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ABSTRACT: We evaluated radiographic fusion at follow-up and complication rates in patients who had either iliac crest (ICBG) or femoral reamer-irrigator-aspirator (RIA) bone graft for tibiotalar fusion. We retrospectively reviewed charts and radiographs of all patients who had a tibiotalar fusion from August 2007 to February 2011. Records were analysed for patient demographics, complications, and clinical symptoms. Radiographs were reviewed in sequential order by two fellowship-trained foot and ankle surgeons and one orthopaedic surgeon who specialises in foot and ankle surgery to determine radiographic fusion at routine follow-up. Patients were contacted to determine current visual analog scores (VAS) at their graft site. Mean patient age was 49.4 ± 12.1 years in the RIA group and 49.3 ± 15.4 years in the ICBG group (p = .97). Pre-operative characteristics showed no significant differences between groups. The ICBG group had significantly more nonunions than the RIA group (six vs. one, p = 0.04). Two patients in the ICBG had chronic pain at their graft site based on their VAS score; there were none in the RIA group. Radiographic fusion at follow-up was similar between groups, with no significant difference (12.48 ± 3.85 weeks vs.12.21 ± 3.19 weeks, p = .80). There was a significantly higher nonunion rate in the ICBG group, but both groups had a solid radiographic bony fusion at similar follow-up time points. Our results suggest RIA bone graft is a viable alternative to ICBG for tibiotalar fusion.International Orthopaedics 04/2014; · 2.02 Impact Factor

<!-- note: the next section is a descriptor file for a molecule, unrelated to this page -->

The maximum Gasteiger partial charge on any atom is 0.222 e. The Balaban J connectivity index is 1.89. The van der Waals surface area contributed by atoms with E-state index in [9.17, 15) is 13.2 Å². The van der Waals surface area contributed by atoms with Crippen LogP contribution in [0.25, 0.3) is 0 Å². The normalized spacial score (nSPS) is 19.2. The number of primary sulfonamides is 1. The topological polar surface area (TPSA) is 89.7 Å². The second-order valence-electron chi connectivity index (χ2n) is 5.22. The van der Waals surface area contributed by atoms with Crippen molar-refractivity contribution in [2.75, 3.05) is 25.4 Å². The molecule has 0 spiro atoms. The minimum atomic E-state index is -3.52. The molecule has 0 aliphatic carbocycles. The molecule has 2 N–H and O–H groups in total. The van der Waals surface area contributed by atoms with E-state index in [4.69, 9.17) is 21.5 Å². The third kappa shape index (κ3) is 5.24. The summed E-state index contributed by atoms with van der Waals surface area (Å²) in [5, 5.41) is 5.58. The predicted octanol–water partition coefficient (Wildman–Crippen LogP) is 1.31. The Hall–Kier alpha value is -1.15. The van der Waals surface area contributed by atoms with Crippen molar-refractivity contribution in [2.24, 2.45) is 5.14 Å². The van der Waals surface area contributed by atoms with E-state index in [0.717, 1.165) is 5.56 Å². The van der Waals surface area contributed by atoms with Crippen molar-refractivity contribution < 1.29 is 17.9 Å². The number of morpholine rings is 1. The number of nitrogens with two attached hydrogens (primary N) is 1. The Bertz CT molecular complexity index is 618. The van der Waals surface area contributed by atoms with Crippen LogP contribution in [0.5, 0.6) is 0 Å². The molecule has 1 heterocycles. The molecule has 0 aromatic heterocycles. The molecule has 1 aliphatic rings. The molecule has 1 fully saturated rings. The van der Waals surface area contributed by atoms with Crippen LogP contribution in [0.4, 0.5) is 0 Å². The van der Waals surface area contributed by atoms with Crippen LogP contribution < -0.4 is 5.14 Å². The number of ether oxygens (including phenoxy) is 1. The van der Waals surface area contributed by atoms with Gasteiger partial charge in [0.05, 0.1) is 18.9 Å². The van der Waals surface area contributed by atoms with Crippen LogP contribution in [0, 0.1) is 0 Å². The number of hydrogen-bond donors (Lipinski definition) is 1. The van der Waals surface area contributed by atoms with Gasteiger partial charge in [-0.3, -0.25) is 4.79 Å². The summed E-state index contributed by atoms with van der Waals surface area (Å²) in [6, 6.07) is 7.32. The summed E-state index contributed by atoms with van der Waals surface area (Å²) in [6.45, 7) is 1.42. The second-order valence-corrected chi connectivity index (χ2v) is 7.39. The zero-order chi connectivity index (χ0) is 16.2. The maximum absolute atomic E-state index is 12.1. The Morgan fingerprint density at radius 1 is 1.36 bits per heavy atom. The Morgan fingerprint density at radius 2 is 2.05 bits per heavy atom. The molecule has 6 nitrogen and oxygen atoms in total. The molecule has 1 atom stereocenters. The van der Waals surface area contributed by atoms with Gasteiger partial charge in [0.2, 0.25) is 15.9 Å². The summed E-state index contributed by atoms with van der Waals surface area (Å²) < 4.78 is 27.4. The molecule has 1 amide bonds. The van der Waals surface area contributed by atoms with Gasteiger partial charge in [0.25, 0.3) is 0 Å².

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ABSTRACT: Introduction Donor-site morbidity, complications and availability remain concerns in autologous bone grafting today. The Reamer/Irrigator/Aspirator system (RIA) provides an alternative method to overcome these problems. According to literature, RIA graft possesses a higher osteogenic potency. This study compares iliac crest and RIA graft performance by determining their in vitro osteogenic capacity in a porcine model. Methods Osteogenic capacity and cell content was determined in RIA and iliac crest bone grafts harvested from six female domestic white pigs. Cells initially washed off, and cells harvested with collagenase were analyzed separately and in combination. Alkaline phosphatase expression (ALP) and cell numbers were evaluated after 7 and 14 days of culture. Matrix mineralization was quantified after 14 days. Results Cell cultures showed a significant increase of matrix mineralization by RIA-derived cells compared to iliac crest bone graft (p = 0.0313). The yield of collagenase derived cells was increased in the RIA group and a synergy between washed off and collagenase derived cells was observed. Cell proliferation was similar in both groups. Discussion The osteogenic differentiation capacity of cell populations isolated from the RIA derived bone graft surpasses that of iliac crest derived cells. It is proposed that the observed effect can be attributed to the origin of the cells and to the specific action of the RIA system. This study provides further evidence indicating that RIA bone graft provides superior osteogenic properties compared to iliac crest bone graft.Injury 10/2014; · 2.46 Impact Factor